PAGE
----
The Magazine

Sincerely, Young Possum

T. S. Eliot on the threshold of eminence.

Dec 31, 2012, Vol. 18, No. 16 • By WILLIAM H. PRITCHARD
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The most notable event in Eliot’s private life during these two years was his acceptance into the Church of England in the summer of 1927. This took place with some secrecy: He concealed it from his mother and later wrote his brother that he kept it from Vivien since it “might provide a fresh reason for domestic persecution.” Later that summer he wrote an extraordinary letter to his mother, who was now ill and living in Cambridge, Massachusetts, and who feared she would never see her son again. Eliot said that he hoped to come to America soon, but that he had “a much more positive conviction than you have that I shall see you in a future life,” even though that life would be like nothing imaginable. He assures her that whatever he has done that the world thought good, “It was something that you and I did together or even something that you had dreamt of and projected before I was born.” He hopes to make “a deeper mark on English and European civilization,” but, at any rate, salutes her as “the finest and greatest woman that I have ever known.”  

His recent conversion may have strengthened his assurance in an afterlife, but the testament is as movingly heartfelt as anything to be encountered in the letters.

Among his literary remarks and judgments, a few on American writers stand out. He calls Whitman “a great master of versification” and compares him in this regard to Tennyson. While disliking George Santayana, with whom he took courses at Harvard, he likes Santayana’s fine essay “The Genteel Tradition in American Philosophy,” and notes shrewdly that Santayana is best when he is “slightly mischievous” and when his essays fall “on the borderline of literary criticism.” His admiration for Hawthorne grew ever stronger, not for his “preoccupation with American problems but in his preoccupation with general spiritual problems.” Hawthorne’s successor, Henry James, shared in this concern; but Hawthorne, Eliot says, is a much more “universal” writer, a “very much greater writer than James.” At first glance, this judgment seems a shocking one, especially when we remember Eliot’s praise of James for that writer’s mastery over and escape from “ideas” (“he had a mind so fine that no idea could violate it”). But Eliot’s main attraction was to the early Europeanizing James of Daisy Miller and The Europeans, and perhaps the later James interested him less; while, as Eliot’s own “spirituality” deepened, Hawthorne assumed more prominence.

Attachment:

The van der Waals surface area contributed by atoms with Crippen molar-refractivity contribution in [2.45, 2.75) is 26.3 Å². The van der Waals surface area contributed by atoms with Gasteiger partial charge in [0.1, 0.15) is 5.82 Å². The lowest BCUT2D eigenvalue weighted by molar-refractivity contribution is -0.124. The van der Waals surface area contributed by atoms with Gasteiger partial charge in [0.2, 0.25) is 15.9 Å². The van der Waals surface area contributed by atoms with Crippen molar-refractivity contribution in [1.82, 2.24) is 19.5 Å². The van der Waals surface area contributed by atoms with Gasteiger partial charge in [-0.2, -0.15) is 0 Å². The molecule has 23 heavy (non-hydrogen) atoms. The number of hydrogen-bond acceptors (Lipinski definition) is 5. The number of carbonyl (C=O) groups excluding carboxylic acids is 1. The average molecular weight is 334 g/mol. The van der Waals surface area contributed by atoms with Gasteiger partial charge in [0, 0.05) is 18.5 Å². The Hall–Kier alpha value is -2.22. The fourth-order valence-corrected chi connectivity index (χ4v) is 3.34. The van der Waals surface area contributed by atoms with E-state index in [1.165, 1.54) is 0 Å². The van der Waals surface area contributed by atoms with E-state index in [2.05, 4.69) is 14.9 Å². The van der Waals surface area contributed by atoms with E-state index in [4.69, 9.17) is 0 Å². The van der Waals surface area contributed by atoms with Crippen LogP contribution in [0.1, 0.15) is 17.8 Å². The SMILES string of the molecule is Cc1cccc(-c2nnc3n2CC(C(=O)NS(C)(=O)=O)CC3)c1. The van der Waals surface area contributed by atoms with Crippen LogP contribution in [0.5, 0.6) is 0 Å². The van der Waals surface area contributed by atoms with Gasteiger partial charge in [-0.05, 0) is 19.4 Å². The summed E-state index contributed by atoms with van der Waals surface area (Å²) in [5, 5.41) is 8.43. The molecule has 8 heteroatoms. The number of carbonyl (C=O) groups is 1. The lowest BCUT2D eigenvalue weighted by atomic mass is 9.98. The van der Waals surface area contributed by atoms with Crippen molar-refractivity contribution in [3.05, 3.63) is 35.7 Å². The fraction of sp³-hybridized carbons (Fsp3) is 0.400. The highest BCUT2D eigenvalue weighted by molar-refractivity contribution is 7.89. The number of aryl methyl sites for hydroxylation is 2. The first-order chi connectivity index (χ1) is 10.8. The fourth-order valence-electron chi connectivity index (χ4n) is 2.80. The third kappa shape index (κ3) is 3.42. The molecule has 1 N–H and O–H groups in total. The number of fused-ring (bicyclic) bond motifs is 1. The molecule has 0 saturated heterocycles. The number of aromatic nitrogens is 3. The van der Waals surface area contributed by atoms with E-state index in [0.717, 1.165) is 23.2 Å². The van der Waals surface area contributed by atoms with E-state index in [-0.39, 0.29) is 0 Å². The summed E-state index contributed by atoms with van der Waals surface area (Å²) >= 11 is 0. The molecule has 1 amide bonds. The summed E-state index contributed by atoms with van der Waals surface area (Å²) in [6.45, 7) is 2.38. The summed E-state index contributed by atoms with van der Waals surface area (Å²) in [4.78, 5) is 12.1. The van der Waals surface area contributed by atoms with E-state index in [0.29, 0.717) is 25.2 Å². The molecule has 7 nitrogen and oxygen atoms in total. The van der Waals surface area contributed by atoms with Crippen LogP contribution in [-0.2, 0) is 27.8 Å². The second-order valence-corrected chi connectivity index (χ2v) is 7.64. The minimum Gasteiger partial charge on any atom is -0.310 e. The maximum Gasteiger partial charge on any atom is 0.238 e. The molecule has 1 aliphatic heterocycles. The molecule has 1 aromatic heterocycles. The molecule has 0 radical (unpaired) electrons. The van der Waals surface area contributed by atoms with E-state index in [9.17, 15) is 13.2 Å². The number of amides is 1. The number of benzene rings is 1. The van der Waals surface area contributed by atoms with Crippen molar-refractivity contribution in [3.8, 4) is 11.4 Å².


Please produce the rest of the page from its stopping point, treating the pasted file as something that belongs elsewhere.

The years 1926-27 show little new poetry. His Poems 1909-1925 (a book he told Leonard Woolf he was unhappy about) concluded with the desperate fragmentation of “The Hollow Men,” and the parts of Sweeney Agonistes, his unfinished verse drama, he published in the Criterion in 1926 and 1927 failed to bring things together. The only finished poem was “Journey of the Magi,” composed, he wrote Conrad Aiken, one Sunday morning in a 45-minute interval between church and dinner “with the assistance of half a bottle of Booth’s Gin.” Although he continued to review, and published an important essay, “Shakespeare and the Stoicism of Seneca,” “The Waste Land” proved a difficult act to follow. His turn toward religion, which would culminate in “Ash Wednesday” in 1930, was just beginning to make itself felt in his verse. As for stirring formulations about poetry, they are absent from the letters. He remarked to his spiritual counselor, William Force Stead, that he failed to see why so many people wanted to write about poetry: “God knows why; it seems to me the dullest subject going.”  

No other great poet has made such a statement.

But it is only one example among many of the original wit on display in all three volumes of letters, and that has kept this reader going as it lights up the correspondence with timely sparks. He writes F. Scott Fitzgerald (whose Great Gatsby Eliot had admired) that his letter had pleased him “in spite of the fact that you persist in misspelling my name.” When, during a discussion, a religious topic is brought up, he declares, “The only things I care for are dancing and brandy,” and he offers to introduce Virginia Woolf (who better?) to new forms of dance steps like the Grizzly Bear and the Chicken Strut. “I have a frightful attack of rheumatism,” he writes the day after a Criterion dinner party. “I’m afraid I sang too much.”